September Meewsletter

September Meewsletter

What an absolute nightmare of a season this has been..

So many sick, injured cats and kittens, horrendous injuries plus cancerous ears or noses eaten away BUT no need to show any photos, lets not dwell on any of those distressing moments we have far better news this time around.

First, mention of a little kitten found in a deep hole at the Turkish cemetery in Lindos handed over to us as the 175th fostered, cheeky little devil was luckily offered a Forever home with one of our terrific volunteer / feeders and will be set for life. Thank you Chris.

Secondly a large UK cat charity held their International conference here in Rhodes with over 400 vets & nurses participating. We were contacted by a French TNR group prior to the conference asking if they could help in any way, however after the seminars were finished GCWS-Rhodes had apparently been put on the map, receiving emails from vets contacting us as far afield as Dubai offering TNR assistance.

Unfortunately as we have reported in prior newsletters, the Greek system just does not work in our or foreign vets favour which is sad, unless we are prepared to pay expensive legal fees and translation of many papers & certificates required by Greek law, far too much bureaucracy for one week of TNR

Even so we had a very factual and precise write up from the ICC charity.

Andrea Dampier – managing cat populations on Rhodes

iCatCare’s veterinary division, the International Society of Feline Medicine (ISFM) recently hosted its annual Feline Medicine Congress in Rhodes. Veterinarians, veterinary nurses and technicians, behaviourists and other key industry members joined us from all over the world for four days of sun, sea, and veterinary science. The theme of the congress was ‘Feline Fine: How to create harmony between physical health and mental wellbeing in your treatment and management of feline cases.’  World-renowned experts in feline health and behaviour led discussions, lectures and interactive masterclasses on how to improve the care of cats, both owned and unowned, in the veterinary sector and beyond.

In between lectures and all the amazing social events, Claire Bessant and I took the opportunity to visit someone who we heard represented the perfect model for cat population management at a local level. We met up with Andrea Dampier at a Lindos café on a very hot afternoon to talk about her volunteering work.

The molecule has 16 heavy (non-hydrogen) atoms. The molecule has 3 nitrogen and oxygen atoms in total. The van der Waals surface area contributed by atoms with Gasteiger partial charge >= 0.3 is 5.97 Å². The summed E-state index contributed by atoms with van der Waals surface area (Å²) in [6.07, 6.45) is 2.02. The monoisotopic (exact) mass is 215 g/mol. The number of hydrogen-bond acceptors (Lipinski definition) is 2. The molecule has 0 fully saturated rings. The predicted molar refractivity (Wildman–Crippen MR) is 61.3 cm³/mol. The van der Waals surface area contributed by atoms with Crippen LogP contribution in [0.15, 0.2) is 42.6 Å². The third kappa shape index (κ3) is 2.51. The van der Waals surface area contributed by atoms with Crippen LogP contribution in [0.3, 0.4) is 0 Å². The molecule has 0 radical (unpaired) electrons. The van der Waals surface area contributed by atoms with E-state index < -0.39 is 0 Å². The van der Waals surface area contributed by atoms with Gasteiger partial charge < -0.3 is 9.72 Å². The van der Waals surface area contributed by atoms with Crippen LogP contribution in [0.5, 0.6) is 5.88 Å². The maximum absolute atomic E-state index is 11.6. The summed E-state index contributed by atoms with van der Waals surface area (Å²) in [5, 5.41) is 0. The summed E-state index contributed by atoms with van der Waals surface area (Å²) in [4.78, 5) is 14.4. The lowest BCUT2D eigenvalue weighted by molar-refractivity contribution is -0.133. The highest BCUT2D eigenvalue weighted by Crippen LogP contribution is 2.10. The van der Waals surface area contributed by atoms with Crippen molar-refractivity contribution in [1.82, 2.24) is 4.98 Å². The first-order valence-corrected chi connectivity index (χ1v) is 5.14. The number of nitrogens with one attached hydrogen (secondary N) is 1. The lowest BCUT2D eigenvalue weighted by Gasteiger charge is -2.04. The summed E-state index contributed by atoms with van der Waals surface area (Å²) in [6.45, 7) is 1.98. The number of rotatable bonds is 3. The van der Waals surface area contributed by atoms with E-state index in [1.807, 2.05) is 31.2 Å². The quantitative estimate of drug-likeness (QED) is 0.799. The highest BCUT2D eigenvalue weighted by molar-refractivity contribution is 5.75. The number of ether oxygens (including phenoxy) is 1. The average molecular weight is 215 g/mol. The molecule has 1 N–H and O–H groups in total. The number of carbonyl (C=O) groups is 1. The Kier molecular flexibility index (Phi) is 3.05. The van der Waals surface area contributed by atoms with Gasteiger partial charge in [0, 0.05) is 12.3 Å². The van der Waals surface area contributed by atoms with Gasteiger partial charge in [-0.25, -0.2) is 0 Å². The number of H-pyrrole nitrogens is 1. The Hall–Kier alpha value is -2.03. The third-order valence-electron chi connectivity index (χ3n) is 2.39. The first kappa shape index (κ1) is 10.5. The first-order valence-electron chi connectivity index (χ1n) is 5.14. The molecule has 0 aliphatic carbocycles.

Andrea Dampier and Vicky Halls

Andrea moved to Rhodes from Australia in 2012. As soon as she arrived, she noticed that there were cats everywhere – even her own house she had moved to there were 22 living around the property. This part of the island had traditionally been a poor area with no local vet, once the tourist season was over the cats were routinely poisoned to keep numbers down.

After Andrea had spoken with locals, she realised this was a long-term problem that would take some fixing. She started by trapping cats around her own house taking them to a vet to be neutered 40 minutes away, then her neighbours and others from her village. As the service became more sophisticated Andrea realised the only way TNR would work was by being mobile, area by area, village by village working with a vet team provided and paid for by the Greek Cat Welfare Society UK, to date covering 50sq kilometres with over 5000 unowned cats now sterilised.

Pefkos is a beach resort a few kilometres away from Lindos and Andrea was approached a while back by a restauranteur asking for her help: cats were fighting, biting children and taking food off the plates of tourists eating in the restaurant. He had heard she was doing great things and he knew she would help if she could. She now works in Pefkos as well as Lindos and the business owners and tourists all get involved in feeding and donating money which is put towards winter feeding when there are no tourists around.

While we were visiting Pefkos to see the feeding stations, a man on a scooter stopped to speak to Andrea, asking where the little kitten was that she had taken to the vet with an injured eye. We also met Yannis, a man in his seventies who had been feeding street cats for 10 years. This is just a small snapshot of how the community are working together to care for the unowned free-roaming cats.

Andrea provides accommodation and transport for the vet teams ,plus GCWS UK assist with funds for flights from the UK to go over in November and March when they trap, neuter and return as many as 175 cats a week. Andrea understands the importance of strategic planning for her TNR and everything is organised a year in advance.

The cat populations of Lindos and Pefkos are now so well managed that Andrea will even make the decision to leave a few juveniles to have kittens to ensure that the tourists who love the cats so much get to see a good mix of ages.

The locals have become more educated about cat welfare, and children that have been taught to love animals tell other children. Now sick cats are rarely seen, thanks to Andrea and the team from GCWS -UK and the community of Lindos and Pefkos.

If you would like to support Andrea and her work, you can visit https://www.facebook.com/gcwsrhodes/

More good news as a UK T. Shirt company www.barteez.co.uk contacted us asking if they could design, print and sell good quality T. Shirts on our behalf with a donation paid for each sold. Actually we were delighted and over the past 3 x months they have deposited close to £100.

It’s a WIN – WIN situation…

If interested go to the website or scan the QR code, choose between 4 x designs, pick the town you would like on your shirt Pefkos, Lindos, Rhodes or Greece and it will be delivered to your door.

 

THANK YOU once again for your continued support.

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